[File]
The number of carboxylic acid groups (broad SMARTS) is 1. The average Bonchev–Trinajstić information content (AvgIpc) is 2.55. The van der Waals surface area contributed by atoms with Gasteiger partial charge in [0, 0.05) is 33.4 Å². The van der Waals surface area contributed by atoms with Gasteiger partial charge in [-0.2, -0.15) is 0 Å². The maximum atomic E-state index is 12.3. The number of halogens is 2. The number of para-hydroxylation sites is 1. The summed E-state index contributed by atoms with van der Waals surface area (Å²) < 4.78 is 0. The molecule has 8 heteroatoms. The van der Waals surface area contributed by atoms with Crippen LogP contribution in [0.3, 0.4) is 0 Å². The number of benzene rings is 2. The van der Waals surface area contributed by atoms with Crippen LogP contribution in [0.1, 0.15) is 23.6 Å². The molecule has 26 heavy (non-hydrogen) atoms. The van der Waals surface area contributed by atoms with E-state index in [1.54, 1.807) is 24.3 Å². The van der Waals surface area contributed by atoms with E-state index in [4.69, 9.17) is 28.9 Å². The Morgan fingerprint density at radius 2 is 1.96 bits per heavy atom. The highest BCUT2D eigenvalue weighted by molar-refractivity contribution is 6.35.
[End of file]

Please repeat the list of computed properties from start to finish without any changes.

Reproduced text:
The number of carboxylic acid groups (broad SMARTS) is 1. The average Bonchev–Trinajstić information content (AvgIpc) is 2.55. The van der Waals surface area contributed by atoms with Gasteiger partial charge in [0, 0.05) is 33.4 Å². The van der Waals surface area contributed by atoms with Gasteiger partial charge in [-0.2, -0.15) is 0 Å². The maximum atomic E-state index is 12.3. The number of halogens is 2. The number of para-hydroxylation sites is 1. The summed E-state index contributed by atoms with van der Waals surface area (Å²) < 4.78 is 0. The molecule has 8 heteroatoms. The van der Waals surface area contributed by atoms with Crippen LogP contribution in [0.3, 0.4) is 0 Å². The number of benzene rings is 2. The van der Waals surface area contributed by atoms with Crippen LogP contribution in [0.1, 0.15) is 23.6 Å². The molecule has 26 heavy (non-hydrogen) atoms. The van der Waals surface area contributed by atoms with E-state index in [1.54, 1.807) is 24.3 Å². The van der Waals surface area contributed by atoms with E-state index in [4.69, 9.17) is 28.9 Å². The Morgan fingerprint density at radius 2 is 1.96 bits per heavy atom. The highest BCUT2D eigenvalue weighted by molar-refractivity contribution is 6.35.